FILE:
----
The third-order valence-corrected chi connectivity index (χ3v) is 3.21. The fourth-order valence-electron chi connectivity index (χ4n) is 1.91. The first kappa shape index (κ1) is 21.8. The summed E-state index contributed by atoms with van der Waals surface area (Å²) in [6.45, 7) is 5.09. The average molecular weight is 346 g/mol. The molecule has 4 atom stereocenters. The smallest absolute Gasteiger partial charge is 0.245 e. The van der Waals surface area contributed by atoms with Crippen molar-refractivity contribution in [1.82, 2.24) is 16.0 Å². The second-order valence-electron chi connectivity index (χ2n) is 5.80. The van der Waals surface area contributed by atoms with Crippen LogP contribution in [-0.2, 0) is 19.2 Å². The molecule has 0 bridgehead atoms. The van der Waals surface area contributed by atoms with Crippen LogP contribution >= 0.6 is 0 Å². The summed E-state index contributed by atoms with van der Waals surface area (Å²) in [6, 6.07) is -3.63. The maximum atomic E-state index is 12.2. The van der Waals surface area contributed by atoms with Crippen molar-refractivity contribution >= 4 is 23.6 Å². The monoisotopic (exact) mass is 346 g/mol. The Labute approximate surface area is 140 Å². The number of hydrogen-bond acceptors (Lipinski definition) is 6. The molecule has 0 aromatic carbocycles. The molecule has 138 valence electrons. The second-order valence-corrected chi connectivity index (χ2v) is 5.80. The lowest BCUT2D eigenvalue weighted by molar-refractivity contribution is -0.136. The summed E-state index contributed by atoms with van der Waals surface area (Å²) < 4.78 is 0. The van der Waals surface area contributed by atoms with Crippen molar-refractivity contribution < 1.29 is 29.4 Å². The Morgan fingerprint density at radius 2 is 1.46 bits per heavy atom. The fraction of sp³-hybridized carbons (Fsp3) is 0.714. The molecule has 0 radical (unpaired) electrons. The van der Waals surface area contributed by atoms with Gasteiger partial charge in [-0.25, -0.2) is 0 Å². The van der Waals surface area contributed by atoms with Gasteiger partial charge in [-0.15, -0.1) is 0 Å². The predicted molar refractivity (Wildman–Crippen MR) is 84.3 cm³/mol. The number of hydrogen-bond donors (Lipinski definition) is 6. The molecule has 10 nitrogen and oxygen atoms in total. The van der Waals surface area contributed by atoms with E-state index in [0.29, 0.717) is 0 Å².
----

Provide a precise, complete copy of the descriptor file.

The third-order valence-corrected chi connectivity index (χ3v) is 3.21. The fourth-order valence-electron chi connectivity index (χ4n) is 1.91. The first kappa shape index (κ1) is 21.8. The summed E-state index contributed by atoms with van der Waals surface area (Å²) in [6.45, 7) is 5.09. The average molecular weight is 346 g/mol. The molecule has 4 atom stereocenters. The smallest absolute Gasteiger partial charge is 0.245 e. The van der Waals surface area contributed by atoms with Crippen molar-refractivity contribution in [1.82, 2.24) is 16.0 Å². The second-order valence-electron chi connectivity index (χ2n) is 5.80. The van der Waals surface area contributed by atoms with Crippen LogP contribution in [-0.2, 0) is 19.2 Å². The molecule has 0 bridgehead atoms. The van der Waals surface area contributed by atoms with Crippen LogP contribution >= 0.6 is 0 Å². The summed E-state index contributed by atoms with van der Waals surface area (Å²) in [6, 6.07) is -3.63. The maximum atomic E-state index is 12.2. The van der Waals surface area contributed by atoms with Crippen molar-refractivity contribution >= 4 is 23.6 Å². The monoisotopic (exact) mass is 346 g/mol. The Labute approximate surface area is 140 Å². The number of hydrogen-bond acceptors (Lipinski definition) is 6. The molecule has 0 aromatic carbocycles. The molecule has 138 valence electrons. The second-order valence-corrected chi connectivity index (χ2v) is 5.80. The lowest BCUT2D eigenvalue weighted by molar-refractivity contribution is -0.136. The summed E-state index contributed by atoms with van der Waals surface area (Å²) < 4.78 is 0. The van der Waals surface area contributed by atoms with Crippen molar-refractivity contribution < 1.29 is 29.4 Å². The Morgan fingerprint density at radius 2 is 1.46 bits per heavy atom. The fraction of sp³-hybridized carbons (Fsp3) is 0.714. The molecule has 0 radical (unpaired) electrons. The van der Waals surface area contributed by atoms with Gasteiger partial charge in [-0.25, -0.2) is 0 Å². The van der Waals surface area contributed by atoms with Gasteiger partial charge in [-0.15, -0.1) is 0 Å². The predicted molar refractivity (Wildman–Crippen MR) is 84.3 cm³/mol. The number of hydrogen-bond donors (Lipinski definition) is 6. The molecule has 10 nitrogen and oxygen atoms in total. The van der Waals surface area contributed by atoms with E-state index in [0.29, 0.717) is 0 Å².